rediff.com

NewsApp (Free)

Read news as it happens
Download NewsApp

Available on  

Rediff News  All News 
Rediff.com  » News » 'There's no Modi doctrine on Kashmir'

'There's no Modi doctrine on Kashmir'

June 19, 2018 15:18 IST

'If Modi had followed Vajpayee in Kashmir, then there would have been absolutely no problem in Kashmir.'

Prime Minister Narendra D Modi dedicates the 330 MW Kishanganga hydropower station to the nation at the Sher-i-Kashmir International Conference Centre in Srinagar, May 19, 2018. Photograph: Press Information Bureau

IMAGE: Prime Minister Narendra D Modi dedicates the 330 MW Kishanganga hydropower station to the nation at the Sher-i-Kashmir International Conference Centre in Srinagar, May 19, 2018. Photograph: Press Information Bureau

"I don't think it is difficult for this large Indian State to accommodate Kashmiris, to let him have his dignity and give honour and not rub his nose any further into the ground," A S Dulat -- former chief of India's external intelligence agency, the Research and Analysis Wing and then prime minister Atal Bihari Vajpayee's advisor on Kashmir -- tells Rediff.com's Syed Firdaus Ashraf and Saisuresh Sivaswamy in the concluding segment of a four-part interview.

 

Is there a Modi doctrine on Kashmir or Pakistan?

I don't think there is any Modi doctrine on Pakistan or Kashmir.

Kashmiris were hoping that Modiji would have followed Vajpayee in Kashmir.

If he had followed Vajpayee in Kashmir, then there would have been absolutely no problem in Kashmir. He was in a more powerful position than Vajpayee.

In fact, when he won, Mirwaiz (Umar Farooq) was one of the first persons to congratulate him. He said we are looking forward from Modi on what Vajpayee started (the peace process).

If you go to Kashmir, there is no two ways about the kind of affection Kashmiris have for Vajpayee.

You don't see it for any other leader.

IMAGE: Then prime minister Atal Bihari Vajpayee at a rally in Srinagar, April 18, 2003. He is flanked by then chief minister Mufti Mohammed Sayeed, left, and then governor Girish Chandra 'Gary' Saxena. Photograph: Fayaz Kabli/Reuters

Whatever solution comes up for Kashmir, it will have to have the backing of the rest of India. Given that this a government with a strong Hindu backing, won't any concession with Muslim Kashmir meet with pushback from the electorate?

Not in the least. That is the other thing we need to understand.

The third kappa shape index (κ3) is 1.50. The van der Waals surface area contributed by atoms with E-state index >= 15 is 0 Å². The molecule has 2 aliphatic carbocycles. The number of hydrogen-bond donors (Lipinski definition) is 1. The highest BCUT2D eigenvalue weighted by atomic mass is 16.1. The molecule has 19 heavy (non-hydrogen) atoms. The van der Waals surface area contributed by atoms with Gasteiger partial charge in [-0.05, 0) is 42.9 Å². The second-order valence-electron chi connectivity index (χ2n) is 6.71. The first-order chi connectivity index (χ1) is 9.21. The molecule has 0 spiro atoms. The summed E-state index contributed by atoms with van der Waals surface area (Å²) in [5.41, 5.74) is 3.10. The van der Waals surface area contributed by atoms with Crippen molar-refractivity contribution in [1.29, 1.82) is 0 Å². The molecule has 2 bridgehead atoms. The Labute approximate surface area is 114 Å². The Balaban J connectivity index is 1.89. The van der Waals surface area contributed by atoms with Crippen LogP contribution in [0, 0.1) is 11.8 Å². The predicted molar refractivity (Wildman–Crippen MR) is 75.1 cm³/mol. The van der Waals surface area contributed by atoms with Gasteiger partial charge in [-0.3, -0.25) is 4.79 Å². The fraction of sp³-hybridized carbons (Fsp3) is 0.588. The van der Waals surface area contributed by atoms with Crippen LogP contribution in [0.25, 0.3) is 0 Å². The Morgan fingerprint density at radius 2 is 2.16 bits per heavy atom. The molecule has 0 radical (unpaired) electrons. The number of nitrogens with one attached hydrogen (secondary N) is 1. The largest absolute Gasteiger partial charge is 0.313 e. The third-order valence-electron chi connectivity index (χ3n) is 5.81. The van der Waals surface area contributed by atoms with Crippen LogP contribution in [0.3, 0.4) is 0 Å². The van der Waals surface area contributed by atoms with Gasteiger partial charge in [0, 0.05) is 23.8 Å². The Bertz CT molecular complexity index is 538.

When this whole uprising began in 1989-1990 there were only a handful of boys of the JKLF (the Jammu and Kashmir Liberation Front) to begin with.

They started believing that they are going to get independence as someone on Pakistani side told them that you start and we will follow.

That never happened.

Now the 10 year old with a green flag does not know what azaadi is. He is a kid.

I would say basic azaadi which the Kashmiri needs, which will not cause any ripple in the country is, give him space, give him dignity, give him honour and give him justice. That is the best way and the first thing to do to move forward.

After that, think about what kind of autonomy they want and what kind of autonomy India can live with.

As the Kashmiris say, it is just their bad luck.

I don't think it is difficult for this large Indian State to accommodate Kashmiris, to let him have his dignity and give honour and not rub his nose any further into the ground.

What Kashmiris hate so much is a feeling of a sense of defeat.

We did so much, we sacrificed so much and what did we get, nothing but defeat.

Kashmiris have been defeated militarily by India.

Again, it is the same thing. Why do you want to state the obvious?

Not only the Kashmiris, but also the Pakistanis realised that you cannot gain anything by force.

Therefore, (then Pakistani military dictator General Pervez) Musharraf came to this conclusion that India is too big as a country and they need to have good relations with India and move forward in Kashmir.

But Kashmiris attack our troops, shout slogans of azaadi!

It is a two way thing. It is not that the Kashmiris just come and pelt stones on the CRPF (Central Reserve Police Force).

If that is happening, then it only shows the extent of alienation the Kashmiris feel.

I feel a lot for this poor CRPF chap who comes to Kashmir to serve the country.

Take, for example, a boy from Kerala who is posted in Kashmir in the CRPF.

He does not know anything about Kashmir. He then stops a Kashmiri and ask for his identity.

The Kashmiri looks at him and says, 'Who the hell are you? Have you descended from the moon?'

This argument happens and then force comes into the situation.

This situation has been brought upon them by the Kashmiris themselves. India has always given subsidies to the Kashmiris and many other things.

We give them everything, but we do not talk to them.

We do not involve them politically.

Now see, there is a PDP government in Kashmir and Farooq Abdullah is a much taller leader.

Nobody consults him, nobody talks to him. Should he not be consulted? It is a question of huge distrust.

As chief minister Dr Abdullah was busy playing golf. People used to hate him. I saw this first hand when I visited Kashmir many years ago.

The people of Kashmir don't hate him, you got it wrong. And he is entitled to play golf.

Syed Firdaus Ashraf and Saisuresh Sivaswamy